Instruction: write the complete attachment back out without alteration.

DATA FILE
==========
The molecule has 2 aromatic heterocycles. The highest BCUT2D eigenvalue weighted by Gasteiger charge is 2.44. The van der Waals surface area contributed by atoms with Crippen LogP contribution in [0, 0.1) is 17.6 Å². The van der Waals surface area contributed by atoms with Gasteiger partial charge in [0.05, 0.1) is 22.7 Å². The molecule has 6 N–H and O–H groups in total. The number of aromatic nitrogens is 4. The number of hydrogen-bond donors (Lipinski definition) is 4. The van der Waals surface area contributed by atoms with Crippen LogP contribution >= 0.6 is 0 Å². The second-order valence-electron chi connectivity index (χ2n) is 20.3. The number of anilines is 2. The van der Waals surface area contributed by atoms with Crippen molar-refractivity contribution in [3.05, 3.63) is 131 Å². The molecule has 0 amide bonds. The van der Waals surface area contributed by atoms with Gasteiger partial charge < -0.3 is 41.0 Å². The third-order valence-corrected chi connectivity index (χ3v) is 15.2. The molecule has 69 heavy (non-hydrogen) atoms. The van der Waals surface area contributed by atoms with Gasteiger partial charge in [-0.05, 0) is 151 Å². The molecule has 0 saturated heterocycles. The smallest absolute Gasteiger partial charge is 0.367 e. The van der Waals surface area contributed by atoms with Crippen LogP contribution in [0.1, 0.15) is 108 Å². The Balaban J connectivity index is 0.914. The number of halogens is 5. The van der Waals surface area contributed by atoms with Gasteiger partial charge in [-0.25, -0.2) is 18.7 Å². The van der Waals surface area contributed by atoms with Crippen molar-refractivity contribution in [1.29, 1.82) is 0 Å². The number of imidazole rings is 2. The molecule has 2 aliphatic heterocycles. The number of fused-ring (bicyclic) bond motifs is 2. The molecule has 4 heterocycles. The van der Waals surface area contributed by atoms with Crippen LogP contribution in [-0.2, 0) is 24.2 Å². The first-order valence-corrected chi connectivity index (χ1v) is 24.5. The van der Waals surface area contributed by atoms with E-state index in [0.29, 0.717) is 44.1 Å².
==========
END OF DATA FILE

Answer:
The molecule has 2 aromatic heterocycles. The highest BCUT2D eigenvalue weighted by Gasteiger charge is 2.44. The van der Waals surface area contributed by atoms with Crippen LogP contribution in [0, 0.1) is 17.6 Å². The van der Waals surface area contributed by atoms with Gasteiger partial charge in [0.05, 0.1) is 22.7 Å². The molecule has 6 N–H and O–H groups in total. The number of aromatic nitrogens is 4. The number of hydrogen-bond donors (Lipinski definition) is 4. The van der Waals surface area contributed by atoms with Crippen LogP contribution >= 0.6 is 0 Å². The second-order valence-electron chi connectivity index (χ2n) is 20.3. The number of anilines is 2. The van der Waals surface area contributed by atoms with Crippen molar-refractivity contribution in [3.05, 3.63) is 131 Å². The molecule has 0 amide bonds. The van der Waals surface area contributed by atoms with Gasteiger partial charge < -0.3 is 41.0 Å². The third-order valence-corrected chi connectivity index (χ3v) is 15.2. The molecule has 69 heavy (non-hydrogen) atoms. The van der Waals surface area contributed by atoms with Gasteiger partial charge in [-0.05, 0) is 151 Å². The molecule has 0 saturated heterocycles. The smallest absolute Gasteiger partial charge is 0.367 e. The van der Waals surface area contributed by atoms with Crippen LogP contribution in [0.1, 0.15) is 108 Å². The Balaban J connectivity index is 0.914. The number of halogens is 5. The van der Waals surface area contributed by atoms with Gasteiger partial charge in [-0.25, -0.2) is 18.7 Å². The van der Waals surface area contributed by atoms with Crippen molar-refractivity contribution in [1.29, 1.82) is 0 Å². The number of imidazole rings is 2. The molecule has 2 aliphatic heterocycles. The number of fused-ring (bicyclic) bond motifs is 2. The molecule has 4 heterocycles. The van der Waals surface area contributed by atoms with Crippen LogP contribution in [-0.2, 0) is 24.2 Å². The first-order valence-corrected chi connectivity index (χ1v) is 24.5. The van der Waals surface area contributed by atoms with E-state index in [0.29, 0.717) is 44.1 Å².